Cloudy Congo River Basin

An astronaut onboard the International Space Station captured this oblique photograph while looking southwest across the Congo River Basin. Located along the equator, the area is one of the cloudiest places on Earth. Low-altitude cumulus clouds, sometimes called popcorn clouds, trace the landscape over dense rainforests in this shot.

Note, however, that the skies above the Congo River and its many tributaries are noticeably free of clouds. The river can be up to 5 kilometers (3 miles) wide in many places - enough to deter cloud formation. Warm, humid air rises from the forest and cools as it rises, resulting in the development of clouds. But the river waters - and the air above them - are cooler, so there is less moisture rising into the air. Similar cloud patterns are common in the Amazon Rainforest.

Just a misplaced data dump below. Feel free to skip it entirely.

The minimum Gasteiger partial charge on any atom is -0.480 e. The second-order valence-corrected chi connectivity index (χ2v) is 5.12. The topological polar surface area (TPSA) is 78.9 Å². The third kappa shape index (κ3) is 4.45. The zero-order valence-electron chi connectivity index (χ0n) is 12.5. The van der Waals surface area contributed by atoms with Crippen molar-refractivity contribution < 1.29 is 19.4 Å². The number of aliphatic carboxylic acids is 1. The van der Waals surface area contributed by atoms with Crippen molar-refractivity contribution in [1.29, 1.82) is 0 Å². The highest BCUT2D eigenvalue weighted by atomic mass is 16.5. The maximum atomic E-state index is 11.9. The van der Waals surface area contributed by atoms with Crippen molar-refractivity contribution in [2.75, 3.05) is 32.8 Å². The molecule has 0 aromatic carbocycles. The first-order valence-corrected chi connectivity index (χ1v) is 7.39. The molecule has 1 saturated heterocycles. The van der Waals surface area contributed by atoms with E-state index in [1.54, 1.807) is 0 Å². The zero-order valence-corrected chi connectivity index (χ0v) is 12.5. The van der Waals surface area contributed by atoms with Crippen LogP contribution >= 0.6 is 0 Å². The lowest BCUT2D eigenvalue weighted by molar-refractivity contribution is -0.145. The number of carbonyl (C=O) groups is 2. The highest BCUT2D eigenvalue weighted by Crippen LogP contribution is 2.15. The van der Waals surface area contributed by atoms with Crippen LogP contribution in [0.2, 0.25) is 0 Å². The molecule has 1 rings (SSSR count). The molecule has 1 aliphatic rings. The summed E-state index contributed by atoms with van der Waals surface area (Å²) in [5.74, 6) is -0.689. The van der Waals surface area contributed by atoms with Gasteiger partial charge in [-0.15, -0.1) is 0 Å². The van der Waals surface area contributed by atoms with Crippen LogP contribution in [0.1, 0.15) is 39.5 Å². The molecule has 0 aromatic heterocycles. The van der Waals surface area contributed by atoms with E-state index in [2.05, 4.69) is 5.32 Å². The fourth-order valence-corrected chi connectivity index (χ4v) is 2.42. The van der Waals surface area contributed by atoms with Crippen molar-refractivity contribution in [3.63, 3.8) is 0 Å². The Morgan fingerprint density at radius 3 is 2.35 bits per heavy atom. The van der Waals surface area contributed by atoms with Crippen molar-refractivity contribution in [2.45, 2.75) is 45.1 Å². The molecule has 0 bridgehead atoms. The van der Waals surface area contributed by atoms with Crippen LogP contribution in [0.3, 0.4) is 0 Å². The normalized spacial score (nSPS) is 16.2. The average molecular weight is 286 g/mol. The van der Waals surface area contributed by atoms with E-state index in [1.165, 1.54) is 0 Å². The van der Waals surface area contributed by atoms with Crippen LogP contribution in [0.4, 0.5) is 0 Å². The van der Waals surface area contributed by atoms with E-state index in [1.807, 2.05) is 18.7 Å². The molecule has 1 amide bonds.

Toward the horizon, larger storm clouds are forming along the Inter-Tropical Convergence Zone. The ITCZ is a broad region of low atmospheric pressure that encircles the Earth near the equator. The ITCZ and its thunderstorms follow the seasonal position of the Sun, such that large storms appear south of the equator during Southern Hemisphere summer (when this image was taken).

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This service is provided by the International Space Station program and the JSC Earth Science & Remote Sensing Unit, ARES Division, Exploration Integration Science Directorate.
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